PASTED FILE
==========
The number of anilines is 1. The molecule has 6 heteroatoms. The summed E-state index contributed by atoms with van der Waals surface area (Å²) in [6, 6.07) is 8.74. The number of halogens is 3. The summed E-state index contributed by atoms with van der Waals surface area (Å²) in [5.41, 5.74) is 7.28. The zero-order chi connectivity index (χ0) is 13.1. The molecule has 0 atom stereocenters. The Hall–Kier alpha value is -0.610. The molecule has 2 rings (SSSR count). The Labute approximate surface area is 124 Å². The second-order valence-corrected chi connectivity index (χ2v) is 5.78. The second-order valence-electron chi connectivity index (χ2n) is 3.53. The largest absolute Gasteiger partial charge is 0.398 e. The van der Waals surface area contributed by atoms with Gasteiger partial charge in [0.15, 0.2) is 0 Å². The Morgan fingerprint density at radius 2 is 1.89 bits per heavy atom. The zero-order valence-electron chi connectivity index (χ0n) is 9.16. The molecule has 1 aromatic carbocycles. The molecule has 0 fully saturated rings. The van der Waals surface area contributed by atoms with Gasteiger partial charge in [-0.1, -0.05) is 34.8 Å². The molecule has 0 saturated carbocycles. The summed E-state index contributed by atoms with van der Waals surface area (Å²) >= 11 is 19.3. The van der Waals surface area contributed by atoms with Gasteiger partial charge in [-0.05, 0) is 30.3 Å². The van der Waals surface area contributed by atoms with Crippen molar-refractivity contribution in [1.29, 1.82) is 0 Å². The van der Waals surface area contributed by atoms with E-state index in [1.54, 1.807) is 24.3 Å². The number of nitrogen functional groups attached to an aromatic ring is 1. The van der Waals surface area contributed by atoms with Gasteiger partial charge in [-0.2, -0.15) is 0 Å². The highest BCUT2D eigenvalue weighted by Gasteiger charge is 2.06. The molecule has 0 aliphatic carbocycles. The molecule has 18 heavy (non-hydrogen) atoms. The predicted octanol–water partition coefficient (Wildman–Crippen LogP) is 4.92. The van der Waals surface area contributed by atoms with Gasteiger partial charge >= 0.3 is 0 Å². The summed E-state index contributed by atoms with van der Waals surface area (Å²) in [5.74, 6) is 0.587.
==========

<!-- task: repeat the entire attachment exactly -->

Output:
The number of anilines is 1. The molecule has 6 heteroatoms. The summed E-state index contributed by atoms with van der Waals surface area (Å²) in [6, 6.07) is 8.74. The number of halogens is 3. The summed E-state index contributed by atoms with van der Waals surface area (Å²) in [5.41, 5.74) is 7.28. The zero-order chi connectivity index (χ0) is 13.1. The molecule has 0 atom stereocenters. The Hall–Kier alpha value is -0.610. The molecule has 2 rings (SSSR count). The Labute approximate surface area is 124 Å². The second-order valence-corrected chi connectivity index (χ2v) is 5.78. The second-order valence-electron chi connectivity index (χ2n) is 3.53. The largest absolute Gasteiger partial charge is 0.398 e. The van der Waals surface area contributed by atoms with Gasteiger partial charge in [0.15, 0.2) is 0 Å². The Morgan fingerprint density at radius 2 is 1.89 bits per heavy atom. The zero-order valence-electron chi connectivity index (χ0n) is 9.16. The molecule has 1 aromatic carbocycles. The molecule has 0 fully saturated rings. The van der Waals surface area contributed by atoms with Gasteiger partial charge in [-0.1, -0.05) is 34.8 Å². The molecule has 0 saturated carbocycles. The summed E-state index contributed by atoms with van der Waals surface area (Å²) >= 11 is 19.3. The van der Waals surface area contributed by atoms with Gasteiger partial charge in [-0.05, 0) is 30.3 Å². The van der Waals surface area contributed by atoms with Crippen molar-refractivity contribution in [1.29, 1.82) is 0 Å². The van der Waals surface area contributed by atoms with E-state index in [1.54, 1.807) is 24.3 Å². The number of nitrogen functional groups attached to an aromatic ring is 1. The van der Waals surface area contributed by atoms with Gasteiger partial charge in [-0.2, -0.15) is 0 Å². The highest BCUT2D eigenvalue weighted by Gasteiger charge is 2.06. The molecule has 0 aliphatic carbocycles. The molecule has 18 heavy (non-hydrogen) atoms. The predicted octanol–water partition coefficient (Wildman–Crippen LogP) is 4.92. The van der Waals surface area contributed by atoms with Gasteiger partial charge >= 0.3 is 0 Å². The summed E-state index contributed by atoms with van der Waals surface area (Å²) in [5.74, 6) is 0.587.